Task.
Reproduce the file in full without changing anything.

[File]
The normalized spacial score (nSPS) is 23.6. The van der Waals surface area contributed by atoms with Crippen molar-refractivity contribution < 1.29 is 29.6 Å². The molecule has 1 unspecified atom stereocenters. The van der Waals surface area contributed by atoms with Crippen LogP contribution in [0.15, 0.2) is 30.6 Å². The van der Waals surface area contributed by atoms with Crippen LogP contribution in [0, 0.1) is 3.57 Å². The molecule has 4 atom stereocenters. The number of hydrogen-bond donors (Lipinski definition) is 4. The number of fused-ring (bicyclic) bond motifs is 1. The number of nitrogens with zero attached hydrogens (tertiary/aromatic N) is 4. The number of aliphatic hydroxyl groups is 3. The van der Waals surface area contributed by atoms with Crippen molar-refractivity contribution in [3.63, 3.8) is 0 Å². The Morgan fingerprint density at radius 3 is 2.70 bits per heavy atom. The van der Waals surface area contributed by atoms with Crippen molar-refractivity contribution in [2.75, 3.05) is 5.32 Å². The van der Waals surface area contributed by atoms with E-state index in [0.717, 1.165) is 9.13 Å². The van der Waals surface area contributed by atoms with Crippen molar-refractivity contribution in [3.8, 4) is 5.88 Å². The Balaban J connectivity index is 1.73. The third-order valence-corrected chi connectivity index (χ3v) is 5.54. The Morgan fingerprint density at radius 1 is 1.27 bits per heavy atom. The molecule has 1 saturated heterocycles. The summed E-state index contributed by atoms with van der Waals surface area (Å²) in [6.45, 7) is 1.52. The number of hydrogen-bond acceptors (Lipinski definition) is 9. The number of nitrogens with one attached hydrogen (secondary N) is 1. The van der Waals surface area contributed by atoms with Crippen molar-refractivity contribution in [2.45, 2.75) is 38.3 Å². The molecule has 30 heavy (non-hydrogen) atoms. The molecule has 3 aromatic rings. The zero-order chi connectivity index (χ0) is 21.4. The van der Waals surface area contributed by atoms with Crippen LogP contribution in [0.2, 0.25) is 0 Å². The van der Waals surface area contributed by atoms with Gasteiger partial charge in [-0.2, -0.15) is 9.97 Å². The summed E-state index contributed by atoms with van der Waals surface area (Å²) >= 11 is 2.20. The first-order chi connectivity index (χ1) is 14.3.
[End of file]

The normalized spacial score (nSPS) is 23.6. The van der Waals surface area contributed by atoms with Crippen molar-refractivity contribution < 1.29 is 29.6 Å². The molecule has 1 unspecified atom stereocenters. The van der Waals surface area contributed by atoms with Crippen LogP contribution in [0.15, 0.2) is 30.6 Å². The van der Waals surface area contributed by atoms with Crippen LogP contribution in [0, 0.1) is 3.57 Å². The molecule has 4 atom stereocenters. The number of hydrogen-bond donors (Lipinski definition) is 4. The number of fused-ring (bicyclic) bond motifs is 1. The number of nitrogens with zero attached hydrogens (tertiary/aromatic N) is 4. The number of aliphatic hydroxyl groups is 3. The van der Waals surface area contributed by atoms with Crippen molar-refractivity contribution in [3.63, 3.8) is 0 Å². The Morgan fingerprint density at radius 3 is 2.70 bits per heavy atom. The van der Waals surface area contributed by atoms with Crippen molar-refractivity contribution in [2.75, 3.05) is 5.32 Å². The van der Waals surface area contributed by atoms with E-state index in [0.717, 1.165) is 9.13 Å². The van der Waals surface area contributed by atoms with Crippen molar-refractivity contribution in [3.8, 4) is 5.88 Å². The Balaban J connectivity index is 1.73. The third-order valence-corrected chi connectivity index (χ3v) is 5.54. The Morgan fingerprint density at radius 1 is 1.27 bits per heavy atom. The molecule has 1 saturated heterocycles. The summed E-state index contributed by atoms with van der Waals surface area (Å²) in [6.45, 7) is 1.52. The number of hydrogen-bond acceptors (Lipinski definition) is 9. The number of nitrogens with one attached hydrogen (secondary N) is 1. The van der Waals surface area contributed by atoms with Crippen molar-refractivity contribution in [2.45, 2.75) is 38.3 Å². The molecule has 30 heavy (non-hydrogen) atoms. The molecule has 3 aromatic rings. The zero-order chi connectivity index (χ0) is 21.4. The van der Waals surface area contributed by atoms with Crippen LogP contribution in [0.2, 0.25) is 0 Å². The van der Waals surface area contributed by atoms with Gasteiger partial charge in [-0.2, -0.15) is 9.97 Å². The summed E-state index contributed by atoms with van der Waals surface area (Å²) >= 11 is 2.20. The first-order chi connectivity index (χ1) is 14.3.